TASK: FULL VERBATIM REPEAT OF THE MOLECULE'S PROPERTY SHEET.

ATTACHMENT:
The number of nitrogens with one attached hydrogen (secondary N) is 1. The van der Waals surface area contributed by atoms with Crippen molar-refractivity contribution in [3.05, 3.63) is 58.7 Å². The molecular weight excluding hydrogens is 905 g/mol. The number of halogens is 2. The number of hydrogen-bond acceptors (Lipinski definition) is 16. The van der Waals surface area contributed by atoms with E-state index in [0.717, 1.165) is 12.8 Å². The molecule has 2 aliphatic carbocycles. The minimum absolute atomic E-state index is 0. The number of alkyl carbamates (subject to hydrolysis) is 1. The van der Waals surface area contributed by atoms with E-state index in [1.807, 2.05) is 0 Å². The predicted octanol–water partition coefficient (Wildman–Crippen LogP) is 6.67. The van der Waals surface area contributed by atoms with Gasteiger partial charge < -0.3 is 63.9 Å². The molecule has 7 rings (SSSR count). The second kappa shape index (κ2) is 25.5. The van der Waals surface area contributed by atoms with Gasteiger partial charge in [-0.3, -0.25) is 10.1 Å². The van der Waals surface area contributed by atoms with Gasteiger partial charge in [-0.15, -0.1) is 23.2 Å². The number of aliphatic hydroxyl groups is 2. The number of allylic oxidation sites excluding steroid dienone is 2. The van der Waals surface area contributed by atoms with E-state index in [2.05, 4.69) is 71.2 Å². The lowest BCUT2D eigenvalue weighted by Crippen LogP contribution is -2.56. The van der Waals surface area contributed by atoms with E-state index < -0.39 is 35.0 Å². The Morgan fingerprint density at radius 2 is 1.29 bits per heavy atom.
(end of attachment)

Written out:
The number of nitrogens with one attached hydrogen (secondary N) is 1. The van der Waals surface area contributed by atoms with Crippen molar-refractivity contribution in [3.05, 3.63) is 58.7 Å². The molecular weight excluding hydrogens is 905 g/mol. The number of halogens is 2. The number of hydrogen-bond acceptors (Lipinski definition) is 16. The van der Waals surface area contributed by atoms with E-state index in [0.717, 1.165) is 12.8 Å². The molecule has 2 aliphatic carbocycles. The minimum absolute atomic E-state index is 0. The number of alkyl carbamates (subject to hydrolysis) is 1. The van der Waals surface area contributed by atoms with E-state index in [1.807, 2.05) is 0 Å². The predicted octanol–water partition coefficient (Wildman–Crippen LogP) is 6.67. The van der Waals surface area contributed by atoms with Gasteiger partial charge < -0.3 is 63.9 Å². The molecule has 7 rings (SSSR count). The second kappa shape index (κ2) is 25.5. The van der Waals surface area contributed by atoms with Gasteiger partial charge in [-0.3, -0.25) is 10.1 Å². The van der Waals surface area contributed by atoms with Gasteiger partial charge in [-0.15, -0.1) is 23.2 Å². The number of aliphatic hydroxyl groups is 2. The number of allylic oxidation sites excluding steroid dienone is 2. The van der Waals surface area contributed by atoms with E-state index in [2.05, 4.69) is 71.2 Å². The lowest BCUT2D eigenvalue weighted by Crippen LogP contribution is -2.56. The van der Waals surface area contributed by atoms with E-state index < -0.39 is 35.0 Å². The Morgan fingerprint density at radius 2 is 1.29 bits per heavy atom.